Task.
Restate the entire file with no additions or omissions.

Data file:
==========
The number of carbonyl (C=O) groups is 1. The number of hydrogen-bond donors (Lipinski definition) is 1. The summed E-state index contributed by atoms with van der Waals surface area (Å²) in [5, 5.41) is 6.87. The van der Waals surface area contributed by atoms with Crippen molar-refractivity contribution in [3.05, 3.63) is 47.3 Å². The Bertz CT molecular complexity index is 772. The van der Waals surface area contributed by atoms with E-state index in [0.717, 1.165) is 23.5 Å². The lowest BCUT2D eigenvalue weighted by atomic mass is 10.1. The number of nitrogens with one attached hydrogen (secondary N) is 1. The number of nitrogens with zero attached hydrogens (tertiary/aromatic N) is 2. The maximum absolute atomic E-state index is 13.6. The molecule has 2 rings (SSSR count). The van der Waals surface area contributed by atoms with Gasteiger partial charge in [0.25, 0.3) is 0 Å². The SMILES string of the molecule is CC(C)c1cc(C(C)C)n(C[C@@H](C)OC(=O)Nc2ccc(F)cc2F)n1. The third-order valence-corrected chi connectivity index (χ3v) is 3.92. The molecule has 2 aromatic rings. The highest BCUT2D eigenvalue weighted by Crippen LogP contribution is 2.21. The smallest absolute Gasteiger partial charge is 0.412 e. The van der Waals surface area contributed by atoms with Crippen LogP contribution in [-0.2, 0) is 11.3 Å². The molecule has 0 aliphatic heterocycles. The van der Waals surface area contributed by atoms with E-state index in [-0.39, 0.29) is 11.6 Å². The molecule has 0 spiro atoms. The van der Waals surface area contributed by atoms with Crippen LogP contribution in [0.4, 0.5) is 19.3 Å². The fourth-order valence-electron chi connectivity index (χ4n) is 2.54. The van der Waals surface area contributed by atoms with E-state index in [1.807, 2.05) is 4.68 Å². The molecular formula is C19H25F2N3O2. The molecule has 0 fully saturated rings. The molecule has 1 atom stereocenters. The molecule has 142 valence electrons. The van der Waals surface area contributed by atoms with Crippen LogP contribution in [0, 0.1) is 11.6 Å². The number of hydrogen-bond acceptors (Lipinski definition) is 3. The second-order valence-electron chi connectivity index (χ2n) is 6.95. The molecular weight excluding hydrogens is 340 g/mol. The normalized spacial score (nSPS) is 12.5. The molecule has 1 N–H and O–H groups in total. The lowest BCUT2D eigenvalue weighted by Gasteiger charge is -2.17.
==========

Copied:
The number of carbonyl (C=O) groups is 1. The number of hydrogen-bond donors (Lipinski definition) is 1. The summed E-state index contributed by atoms with van der Waals surface area (Å²) in [5, 5.41) is 6.87. The van der Waals surface area contributed by atoms with Crippen molar-refractivity contribution in [3.05, 3.63) is 47.3 Å². The Bertz CT molecular complexity index is 772. The van der Waals surface area contributed by atoms with E-state index in [0.717, 1.165) is 23.5 Å². The lowest BCUT2D eigenvalue weighted by atomic mass is 10.1. The number of nitrogens with one attached hydrogen (secondary N) is 1. The number of nitrogens with zero attached hydrogens (tertiary/aromatic N) is 2. The maximum absolute atomic E-state index is 13.6. The molecule has 2 rings (SSSR count). The van der Waals surface area contributed by atoms with Gasteiger partial charge in [0.25, 0.3) is 0 Å². The SMILES string of the molecule is CC(C)c1cc(C(C)C)n(C[C@@H](C)OC(=O)Nc2ccc(F)cc2F)n1. The third-order valence-corrected chi connectivity index (χ3v) is 3.92. The molecule has 2 aromatic rings. The highest BCUT2D eigenvalue weighted by Crippen LogP contribution is 2.21. The smallest absolute Gasteiger partial charge is 0.412 e. The van der Waals surface area contributed by atoms with Crippen LogP contribution in [-0.2, 0) is 11.3 Å². The molecule has 0 aliphatic heterocycles. The van der Waals surface area contributed by atoms with E-state index in [-0.39, 0.29) is 11.6 Å². The molecule has 0 spiro atoms. The van der Waals surface area contributed by atoms with Crippen LogP contribution in [0.4, 0.5) is 19.3 Å². The fourth-order valence-electron chi connectivity index (χ4n) is 2.54. The van der Waals surface area contributed by atoms with E-state index in [1.807, 2.05) is 4.68 Å². The molecular formula is C19H25F2N3O2. The molecule has 0 fully saturated rings. The molecule has 1 atom stereocenters. The molecule has 142 valence electrons. The van der Waals surface area contributed by atoms with Crippen LogP contribution in [0, 0.1) is 11.6 Å². The number of hydrogen-bond acceptors (Lipinski definition) is 3. The second-order valence-electron chi connectivity index (χ2n) is 6.95. The molecular weight excluding hydrogens is 340 g/mol. The normalized spacial score (nSPS) is 12.5. The molecule has 1 N–H and O–H groups in total. The lowest BCUT2D eigenvalue weighted by Gasteiger charge is -2.17.